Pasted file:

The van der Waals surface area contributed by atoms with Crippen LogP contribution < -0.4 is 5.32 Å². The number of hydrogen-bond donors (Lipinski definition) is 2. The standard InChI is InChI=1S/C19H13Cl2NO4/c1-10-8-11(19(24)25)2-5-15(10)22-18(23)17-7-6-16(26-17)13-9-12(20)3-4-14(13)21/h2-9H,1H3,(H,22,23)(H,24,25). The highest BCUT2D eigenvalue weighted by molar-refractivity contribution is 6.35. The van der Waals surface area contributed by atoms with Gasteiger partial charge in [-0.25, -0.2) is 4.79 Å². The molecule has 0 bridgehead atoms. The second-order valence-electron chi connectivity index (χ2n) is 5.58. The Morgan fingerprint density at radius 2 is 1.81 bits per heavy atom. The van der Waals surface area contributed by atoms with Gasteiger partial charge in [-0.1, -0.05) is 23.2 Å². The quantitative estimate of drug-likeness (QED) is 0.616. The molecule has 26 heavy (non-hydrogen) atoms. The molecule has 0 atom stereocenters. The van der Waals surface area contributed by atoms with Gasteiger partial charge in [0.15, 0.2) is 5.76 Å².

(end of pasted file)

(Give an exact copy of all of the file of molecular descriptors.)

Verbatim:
The van der Waals surface area contributed by atoms with Crippen LogP contribution < -0.4 is 5.32 Å². The number of hydrogen-bond donors (Lipinski definition) is 2. The standard InChI is InChI=1S/C19H13Cl2NO4/c1-10-8-11(19(24)25)2-5-15(10)22-18(23)17-7-6-16(26-17)13-9-12(20)3-4-14(13)21/h2-9H,1H3,(H,22,23)(H,24,25). The highest BCUT2D eigenvalue weighted by molar-refractivity contribution is 6.35. The van der Waals surface area contributed by atoms with Gasteiger partial charge in [-0.25, -0.2) is 4.79 Å². The molecule has 0 bridgehead atoms. The second-order valence-electron chi connectivity index (χ2n) is 5.58. The Morgan fingerprint density at radius 2 is 1.81 bits per heavy atom. The van der Waals surface area contributed by atoms with Gasteiger partial charge in [-0.1, -0.05) is 23.2 Å². The quantitative estimate of drug-likeness (QED) is 0.616. The molecule has 26 heavy (non-hydrogen) atoms. The molecule has 0 atom stereocenters. The van der Waals surface area contributed by atoms with Gasteiger partial charge in [0.15, 0.2) is 5.76 Å².